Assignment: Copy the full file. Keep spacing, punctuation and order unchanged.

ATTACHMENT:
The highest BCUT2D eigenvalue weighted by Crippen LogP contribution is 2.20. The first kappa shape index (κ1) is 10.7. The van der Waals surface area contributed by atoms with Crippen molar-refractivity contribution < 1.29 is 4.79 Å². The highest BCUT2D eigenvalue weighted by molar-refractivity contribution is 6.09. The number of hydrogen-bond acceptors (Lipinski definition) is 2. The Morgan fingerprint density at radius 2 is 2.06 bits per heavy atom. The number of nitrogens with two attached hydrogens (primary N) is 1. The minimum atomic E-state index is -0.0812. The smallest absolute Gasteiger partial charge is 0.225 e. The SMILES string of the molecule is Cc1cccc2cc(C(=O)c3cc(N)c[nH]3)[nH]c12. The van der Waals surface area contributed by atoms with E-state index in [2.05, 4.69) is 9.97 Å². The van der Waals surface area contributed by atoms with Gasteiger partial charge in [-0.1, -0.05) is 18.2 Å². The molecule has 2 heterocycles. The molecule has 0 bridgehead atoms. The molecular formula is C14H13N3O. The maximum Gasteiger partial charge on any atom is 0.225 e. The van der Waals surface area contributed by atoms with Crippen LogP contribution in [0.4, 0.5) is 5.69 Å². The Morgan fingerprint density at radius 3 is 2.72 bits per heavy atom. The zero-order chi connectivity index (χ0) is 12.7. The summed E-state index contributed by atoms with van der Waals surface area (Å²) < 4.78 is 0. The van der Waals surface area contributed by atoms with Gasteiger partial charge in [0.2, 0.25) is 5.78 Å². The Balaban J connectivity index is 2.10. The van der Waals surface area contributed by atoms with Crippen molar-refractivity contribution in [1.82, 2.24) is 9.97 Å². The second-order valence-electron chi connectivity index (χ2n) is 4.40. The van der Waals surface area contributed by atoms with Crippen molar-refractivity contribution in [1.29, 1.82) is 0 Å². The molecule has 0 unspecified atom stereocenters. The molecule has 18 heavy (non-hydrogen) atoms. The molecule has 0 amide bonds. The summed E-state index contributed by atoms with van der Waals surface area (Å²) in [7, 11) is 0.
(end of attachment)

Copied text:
The highest BCUT2D eigenvalue weighted by Crippen LogP contribution is 2.20. The first kappa shape index (κ1) is 10.7. The van der Waals surface area contributed by atoms with Crippen molar-refractivity contribution < 1.29 is 4.79 Å². The highest BCUT2D eigenvalue weighted by molar-refractivity contribution is 6.09. The number of hydrogen-bond acceptors (Lipinski definition) is 2. The Morgan fingerprint density at radius 2 is 2.06 bits per heavy atom. The number of nitrogens with two attached hydrogens (primary N) is 1. The minimum atomic E-state index is -0.0812. The smallest absolute Gasteiger partial charge is 0.225 e. The SMILES string of the molecule is Cc1cccc2cc(C(=O)c3cc(N)c[nH]3)[nH]c12. The van der Waals surface area contributed by atoms with E-state index in [2.05, 4.69) is 9.97 Å². The van der Waals surface area contributed by atoms with Gasteiger partial charge in [-0.1, -0.05) is 18.2 Å². The molecule has 2 heterocycles. The molecule has 0 bridgehead atoms. The molecular formula is C14H13N3O. The maximum Gasteiger partial charge on any atom is 0.225 e. The van der Waals surface area contributed by atoms with Crippen LogP contribution in [0.4, 0.5) is 5.69 Å². The Morgan fingerprint density at radius 3 is 2.72 bits per heavy atom. The zero-order chi connectivity index (χ0) is 12.7. The summed E-state index contributed by atoms with van der Waals surface area (Å²) < 4.78 is 0. The van der Waals surface area contributed by atoms with Gasteiger partial charge in [0.2, 0.25) is 5.78 Å². The Balaban J connectivity index is 2.10. The van der Waals surface area contributed by atoms with Crippen molar-refractivity contribution in [1.82, 2.24) is 9.97 Å². The second-order valence-electron chi connectivity index (χ2n) is 4.40. The van der Waals surface area contributed by atoms with Crippen molar-refractivity contribution in [1.29, 1.82) is 0 Å². The molecule has 0 unspecified atom stereocenters. The molecule has 18 heavy (non-hydrogen) atoms. The molecule has 0 amide bonds. The summed E-state index contributed by atoms with van der Waals surface area (Å²) in [7, 11) is 0.